This wasn't really the case with my first marriage as I was the bread winner, we both had family locally. And my ex did lose some of the things he felt he was "entitled" to because of our divorce. But he left with what he came with and a few other things besides. So too bad so sad.

    If we weren't married he probably wouldn't be such a butt hole cause he thinks I would leave.
    I get Julie's view point.

    It's an ugly
    Unnecessary business that allows people treat you poorly.
    But I'm totally biased at this time.
    But I mean that's what divorce is about.
    My marriage might fall apart because of hubs mental illness and he isn't going to be fair if I leave. He would not assist me in removing myself from his presence, he would not be civil about it at all.
     
  20. witzend

    witzend Well-Known Member

    I think that a happy family helps children, and it's irrelevant whether they are intact or not. Going back an forth is difficult for anyone, and I think that as children age they should have more input than when they are younger. To me the most important thing is for them to know that they are loved, and that they are never a part of the separation between the adults. They should never hear anything negative from one parent or another. You can't stop those things, and with some parents it is inevitable. For me with L, it was brutal and there is no way that she will ever have a clear head about me or most anything else in life. I believe she is a true sociopath, and the reason she is one is that the only way she got positive attention from her dad and step mom was by being hateful and abusive to the people they were hateful and abusive to. I might be wrong, and time will tell.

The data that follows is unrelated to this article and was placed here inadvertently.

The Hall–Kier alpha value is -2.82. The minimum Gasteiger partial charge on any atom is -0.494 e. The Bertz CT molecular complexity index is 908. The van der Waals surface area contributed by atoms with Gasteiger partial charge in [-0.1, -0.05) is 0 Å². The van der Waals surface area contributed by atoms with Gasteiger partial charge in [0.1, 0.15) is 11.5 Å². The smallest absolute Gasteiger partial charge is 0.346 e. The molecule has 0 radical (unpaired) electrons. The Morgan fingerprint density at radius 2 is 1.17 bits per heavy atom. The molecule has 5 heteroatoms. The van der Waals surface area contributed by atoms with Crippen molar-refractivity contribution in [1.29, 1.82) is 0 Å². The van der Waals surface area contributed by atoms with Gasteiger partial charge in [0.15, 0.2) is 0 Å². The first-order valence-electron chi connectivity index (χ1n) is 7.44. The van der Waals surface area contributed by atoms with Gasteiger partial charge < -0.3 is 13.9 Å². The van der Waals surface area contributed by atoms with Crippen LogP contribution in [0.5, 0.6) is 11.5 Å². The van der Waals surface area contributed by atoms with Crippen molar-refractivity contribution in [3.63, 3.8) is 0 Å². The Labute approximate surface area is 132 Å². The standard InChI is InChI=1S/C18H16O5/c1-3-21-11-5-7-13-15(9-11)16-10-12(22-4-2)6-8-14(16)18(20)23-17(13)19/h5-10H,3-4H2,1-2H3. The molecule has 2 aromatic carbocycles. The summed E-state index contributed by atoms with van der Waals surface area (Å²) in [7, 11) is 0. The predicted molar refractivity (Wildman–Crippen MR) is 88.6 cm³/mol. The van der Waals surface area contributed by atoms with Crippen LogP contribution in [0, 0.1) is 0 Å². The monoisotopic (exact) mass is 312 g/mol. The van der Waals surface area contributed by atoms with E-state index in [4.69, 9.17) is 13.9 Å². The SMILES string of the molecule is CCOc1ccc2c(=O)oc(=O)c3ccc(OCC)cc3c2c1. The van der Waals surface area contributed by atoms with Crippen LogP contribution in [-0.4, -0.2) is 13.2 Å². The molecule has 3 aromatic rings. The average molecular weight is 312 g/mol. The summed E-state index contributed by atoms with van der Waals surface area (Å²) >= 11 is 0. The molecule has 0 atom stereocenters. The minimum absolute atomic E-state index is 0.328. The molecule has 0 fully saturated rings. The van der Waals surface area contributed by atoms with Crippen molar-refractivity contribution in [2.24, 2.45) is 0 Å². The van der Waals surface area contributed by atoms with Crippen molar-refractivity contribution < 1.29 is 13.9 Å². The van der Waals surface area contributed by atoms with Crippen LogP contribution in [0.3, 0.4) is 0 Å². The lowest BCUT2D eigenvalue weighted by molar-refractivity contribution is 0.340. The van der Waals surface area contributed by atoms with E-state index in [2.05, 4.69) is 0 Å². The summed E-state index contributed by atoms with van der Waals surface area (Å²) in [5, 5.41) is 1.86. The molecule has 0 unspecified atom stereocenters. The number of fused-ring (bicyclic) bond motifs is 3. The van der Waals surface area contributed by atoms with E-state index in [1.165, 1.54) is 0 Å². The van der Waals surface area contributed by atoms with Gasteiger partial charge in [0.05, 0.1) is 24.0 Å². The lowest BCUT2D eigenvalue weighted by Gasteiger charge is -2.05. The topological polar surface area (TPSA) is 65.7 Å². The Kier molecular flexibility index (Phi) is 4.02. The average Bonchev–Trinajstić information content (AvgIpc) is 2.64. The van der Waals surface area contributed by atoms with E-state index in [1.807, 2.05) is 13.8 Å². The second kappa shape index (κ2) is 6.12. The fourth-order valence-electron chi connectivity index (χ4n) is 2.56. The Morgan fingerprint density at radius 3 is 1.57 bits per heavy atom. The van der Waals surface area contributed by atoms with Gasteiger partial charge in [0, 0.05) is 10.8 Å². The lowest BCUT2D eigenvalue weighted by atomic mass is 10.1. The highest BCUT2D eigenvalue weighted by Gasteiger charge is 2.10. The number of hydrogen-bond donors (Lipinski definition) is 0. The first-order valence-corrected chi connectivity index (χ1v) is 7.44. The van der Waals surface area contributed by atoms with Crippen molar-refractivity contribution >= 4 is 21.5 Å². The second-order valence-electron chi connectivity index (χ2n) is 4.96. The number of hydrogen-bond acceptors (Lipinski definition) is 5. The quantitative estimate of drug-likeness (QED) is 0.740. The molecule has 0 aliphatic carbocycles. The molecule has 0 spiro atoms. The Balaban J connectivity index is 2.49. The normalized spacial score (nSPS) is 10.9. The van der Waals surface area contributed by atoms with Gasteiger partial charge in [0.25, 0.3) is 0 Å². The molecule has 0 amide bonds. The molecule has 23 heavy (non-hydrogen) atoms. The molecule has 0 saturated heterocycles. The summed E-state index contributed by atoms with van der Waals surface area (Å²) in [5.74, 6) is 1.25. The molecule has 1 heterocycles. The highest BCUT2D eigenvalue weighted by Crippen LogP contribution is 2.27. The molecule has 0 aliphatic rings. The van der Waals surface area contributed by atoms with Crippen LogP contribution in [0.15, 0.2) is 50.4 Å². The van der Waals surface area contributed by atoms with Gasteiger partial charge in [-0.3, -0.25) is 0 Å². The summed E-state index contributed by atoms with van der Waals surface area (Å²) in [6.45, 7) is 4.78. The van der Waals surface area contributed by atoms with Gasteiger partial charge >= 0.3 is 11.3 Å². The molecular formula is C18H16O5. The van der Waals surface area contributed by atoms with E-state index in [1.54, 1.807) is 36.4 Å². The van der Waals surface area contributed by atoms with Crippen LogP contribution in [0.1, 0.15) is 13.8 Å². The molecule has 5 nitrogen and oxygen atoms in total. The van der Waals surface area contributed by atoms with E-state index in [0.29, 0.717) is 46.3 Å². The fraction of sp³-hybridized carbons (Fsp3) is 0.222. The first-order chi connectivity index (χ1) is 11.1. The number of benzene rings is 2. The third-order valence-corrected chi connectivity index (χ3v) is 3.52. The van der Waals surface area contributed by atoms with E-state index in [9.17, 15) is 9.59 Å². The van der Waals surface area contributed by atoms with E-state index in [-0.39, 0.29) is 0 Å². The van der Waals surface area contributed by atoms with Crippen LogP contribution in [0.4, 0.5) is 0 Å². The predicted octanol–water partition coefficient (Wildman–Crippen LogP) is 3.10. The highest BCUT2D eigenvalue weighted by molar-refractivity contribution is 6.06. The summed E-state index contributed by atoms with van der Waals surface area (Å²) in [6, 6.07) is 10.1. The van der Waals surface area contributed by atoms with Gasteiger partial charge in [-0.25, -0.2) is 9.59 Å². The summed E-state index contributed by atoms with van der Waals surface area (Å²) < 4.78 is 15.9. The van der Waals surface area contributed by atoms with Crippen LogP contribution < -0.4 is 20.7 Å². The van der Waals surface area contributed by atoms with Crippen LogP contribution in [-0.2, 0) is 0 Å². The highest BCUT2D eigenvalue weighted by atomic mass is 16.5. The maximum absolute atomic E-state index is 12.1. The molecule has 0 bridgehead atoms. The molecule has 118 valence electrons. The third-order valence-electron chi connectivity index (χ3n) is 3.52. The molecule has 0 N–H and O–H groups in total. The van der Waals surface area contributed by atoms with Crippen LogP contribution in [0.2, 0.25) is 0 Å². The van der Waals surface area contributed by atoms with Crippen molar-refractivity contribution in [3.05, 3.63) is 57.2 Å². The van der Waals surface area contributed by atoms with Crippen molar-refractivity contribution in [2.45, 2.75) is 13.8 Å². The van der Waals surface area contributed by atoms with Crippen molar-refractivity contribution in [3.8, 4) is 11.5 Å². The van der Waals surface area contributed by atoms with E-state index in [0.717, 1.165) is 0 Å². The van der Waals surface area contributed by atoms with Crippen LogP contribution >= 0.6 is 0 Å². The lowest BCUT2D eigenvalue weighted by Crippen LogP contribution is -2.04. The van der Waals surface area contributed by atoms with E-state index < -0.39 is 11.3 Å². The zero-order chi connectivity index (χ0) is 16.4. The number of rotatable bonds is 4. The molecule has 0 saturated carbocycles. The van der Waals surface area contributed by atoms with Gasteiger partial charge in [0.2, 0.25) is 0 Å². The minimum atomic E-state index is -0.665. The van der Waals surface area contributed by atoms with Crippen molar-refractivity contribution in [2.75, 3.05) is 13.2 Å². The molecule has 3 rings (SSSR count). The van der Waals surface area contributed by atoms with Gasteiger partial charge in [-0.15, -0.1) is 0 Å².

In this day and age, I don't know why anyone bothers to get married. I just don't see people like me who are in long-term happy marriages. Someone's always cheating or sacrificing or leaving. Anyone I know who is married for any length of time is much older than me, and I'm no spring chick.
     
Loading...